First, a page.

Beaufort District Collection Connections Blog

September, 2010

Grace Cordial

On September 5, 1940, President Franklin Delano Roosevelt signed "into law a bill directing the Library of Congress to transfer to the Beaufort [Township] library 'books of the same value as those taken by the United States Army when it defeated Confederate forces along the South Carolina coast' during the Civil War. The squabbling with the US government about recompense for the libraries confiscated by the Union Army only went on for 75 years! (I do so admire persistence as a character trait.)

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The Historical Marker Database proclaims itself as hosting “Bite-Size Bits of Local, National, and Global History.” It includes photographs, transcriptions, translations, and supplemental materials relating to each of the markers it lists from all 50 states and 14 foreign countries. One can search by ZIP code, street location, place, category, country, erector, etc. Just using the term "South Carolina" resulted in 2292 hits.

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As many of you know, the BDC focuses our limited funds and selection time to non-fiction materials about the history, culture, and environment of our part of South Carolina. But that doesn't mean we are completely hands-off when it comes to novels. We leave the promotion of local novels and fiction authors to the considerable skills of others.

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In case you haven't seen it yet:

Beaufort Lifestyle magazine interviewed Evan Thompson on his perceptions regarding the state of historic preservation in Beaufort over the last decade for its August/September 2010 issue. Thompson was executive director of Historic Beaufort Foundation from 2005 until his resignation in May 2010. He shares his discomfort with where the historic preservation movement in Beaufort County may be heading.

August, 2010

Grace Cordial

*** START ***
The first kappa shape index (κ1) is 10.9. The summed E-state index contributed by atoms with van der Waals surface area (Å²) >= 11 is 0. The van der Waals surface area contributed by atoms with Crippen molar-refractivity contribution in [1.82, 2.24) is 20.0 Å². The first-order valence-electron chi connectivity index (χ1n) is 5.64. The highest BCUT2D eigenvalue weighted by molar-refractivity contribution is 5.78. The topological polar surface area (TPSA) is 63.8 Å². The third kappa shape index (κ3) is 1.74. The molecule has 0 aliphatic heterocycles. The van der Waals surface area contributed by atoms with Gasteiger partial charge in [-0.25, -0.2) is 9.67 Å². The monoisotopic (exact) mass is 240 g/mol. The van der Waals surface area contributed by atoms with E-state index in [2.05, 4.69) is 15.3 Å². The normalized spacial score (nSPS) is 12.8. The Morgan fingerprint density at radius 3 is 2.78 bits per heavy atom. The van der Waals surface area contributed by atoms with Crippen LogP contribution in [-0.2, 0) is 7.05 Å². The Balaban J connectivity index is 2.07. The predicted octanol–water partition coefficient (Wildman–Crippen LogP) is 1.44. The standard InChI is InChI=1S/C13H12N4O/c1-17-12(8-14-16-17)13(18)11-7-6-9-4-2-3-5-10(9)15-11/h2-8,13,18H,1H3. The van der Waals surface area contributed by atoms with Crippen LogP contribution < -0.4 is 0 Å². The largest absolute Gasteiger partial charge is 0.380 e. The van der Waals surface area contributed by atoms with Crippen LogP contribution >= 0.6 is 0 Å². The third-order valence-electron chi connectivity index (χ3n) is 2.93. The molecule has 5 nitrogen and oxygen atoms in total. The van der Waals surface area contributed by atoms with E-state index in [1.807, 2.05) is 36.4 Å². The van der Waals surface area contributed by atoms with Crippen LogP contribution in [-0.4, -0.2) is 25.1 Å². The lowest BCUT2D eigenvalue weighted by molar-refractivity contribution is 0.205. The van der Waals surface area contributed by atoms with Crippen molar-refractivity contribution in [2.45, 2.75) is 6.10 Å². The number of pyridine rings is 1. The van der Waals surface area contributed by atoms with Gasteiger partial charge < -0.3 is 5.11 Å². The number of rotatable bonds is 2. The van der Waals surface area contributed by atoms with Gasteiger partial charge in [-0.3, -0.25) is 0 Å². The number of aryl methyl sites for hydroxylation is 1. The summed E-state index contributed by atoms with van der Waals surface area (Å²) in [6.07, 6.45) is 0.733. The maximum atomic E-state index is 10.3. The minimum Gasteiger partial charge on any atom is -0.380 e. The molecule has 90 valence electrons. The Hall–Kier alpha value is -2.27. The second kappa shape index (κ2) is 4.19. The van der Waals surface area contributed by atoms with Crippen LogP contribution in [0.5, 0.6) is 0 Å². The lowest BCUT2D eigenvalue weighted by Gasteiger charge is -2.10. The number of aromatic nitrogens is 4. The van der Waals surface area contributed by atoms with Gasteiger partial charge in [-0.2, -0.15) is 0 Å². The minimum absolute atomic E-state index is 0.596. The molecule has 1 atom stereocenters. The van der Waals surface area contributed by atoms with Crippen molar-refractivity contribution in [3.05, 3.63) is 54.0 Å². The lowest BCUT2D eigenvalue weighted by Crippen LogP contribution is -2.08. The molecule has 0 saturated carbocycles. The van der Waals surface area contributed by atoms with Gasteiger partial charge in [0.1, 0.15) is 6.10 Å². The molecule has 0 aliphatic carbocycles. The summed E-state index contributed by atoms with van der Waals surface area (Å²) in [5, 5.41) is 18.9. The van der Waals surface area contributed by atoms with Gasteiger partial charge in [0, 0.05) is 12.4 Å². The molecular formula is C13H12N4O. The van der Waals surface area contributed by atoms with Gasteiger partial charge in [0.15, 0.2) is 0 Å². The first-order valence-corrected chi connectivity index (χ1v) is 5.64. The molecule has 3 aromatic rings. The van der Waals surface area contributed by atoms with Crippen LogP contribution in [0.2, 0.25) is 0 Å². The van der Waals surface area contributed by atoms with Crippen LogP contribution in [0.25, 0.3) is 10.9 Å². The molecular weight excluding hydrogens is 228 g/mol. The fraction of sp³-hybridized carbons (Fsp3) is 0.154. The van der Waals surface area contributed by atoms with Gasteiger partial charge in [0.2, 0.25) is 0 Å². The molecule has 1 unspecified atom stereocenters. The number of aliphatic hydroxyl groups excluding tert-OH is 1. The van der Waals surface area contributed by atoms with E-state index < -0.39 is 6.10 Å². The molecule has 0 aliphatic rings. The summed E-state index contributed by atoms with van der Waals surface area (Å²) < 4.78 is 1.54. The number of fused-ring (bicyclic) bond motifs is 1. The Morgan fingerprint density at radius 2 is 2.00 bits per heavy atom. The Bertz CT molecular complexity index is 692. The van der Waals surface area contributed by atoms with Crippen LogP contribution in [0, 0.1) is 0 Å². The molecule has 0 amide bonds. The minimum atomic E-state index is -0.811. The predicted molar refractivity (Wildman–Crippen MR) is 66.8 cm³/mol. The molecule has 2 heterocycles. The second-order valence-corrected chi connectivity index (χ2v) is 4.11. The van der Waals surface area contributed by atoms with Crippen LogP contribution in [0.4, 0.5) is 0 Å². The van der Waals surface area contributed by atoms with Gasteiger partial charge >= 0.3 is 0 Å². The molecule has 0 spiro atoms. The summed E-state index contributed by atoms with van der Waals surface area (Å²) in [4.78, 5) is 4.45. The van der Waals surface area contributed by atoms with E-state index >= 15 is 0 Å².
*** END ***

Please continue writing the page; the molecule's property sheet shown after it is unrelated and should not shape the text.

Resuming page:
In case you missed the fabulous session these editors did for us in the Paul Siegmund Room last September, here's another opportunity!

Editors Stephen Hoffius and Robert Cuthbert spent several years reading microfilmed newspaper backfiles studying the work of Chlotilde Martin, Beaufort based Charleston News and Courier newspaper columnist during the 1930s. A financially strapped young widow intent on providing for her family, she wrote more than 50 columns about land, economic and social transactions involving about 80 plantations in our area.

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Please join us as Beaufort native, Gloria Singleton, shares her collection of oral histories given by 50 intriguing Beaufortonians who explain why people flock to this coastal paradise inhabited by friendly folks, adorned with beautiful architecture, flanked by moss-draped oak trees.

Copies of her book, Beaufort Through the Ages, are available through our Local History sections as well as from booksellers locally and on the web. Bring your copy and she will personalize it for you!

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I added new images late Friday afternoon to our FLICKR account. We've got approximately 1/3 of the cataloged materials now in place on the 2nd floor. Click here for the slideshow.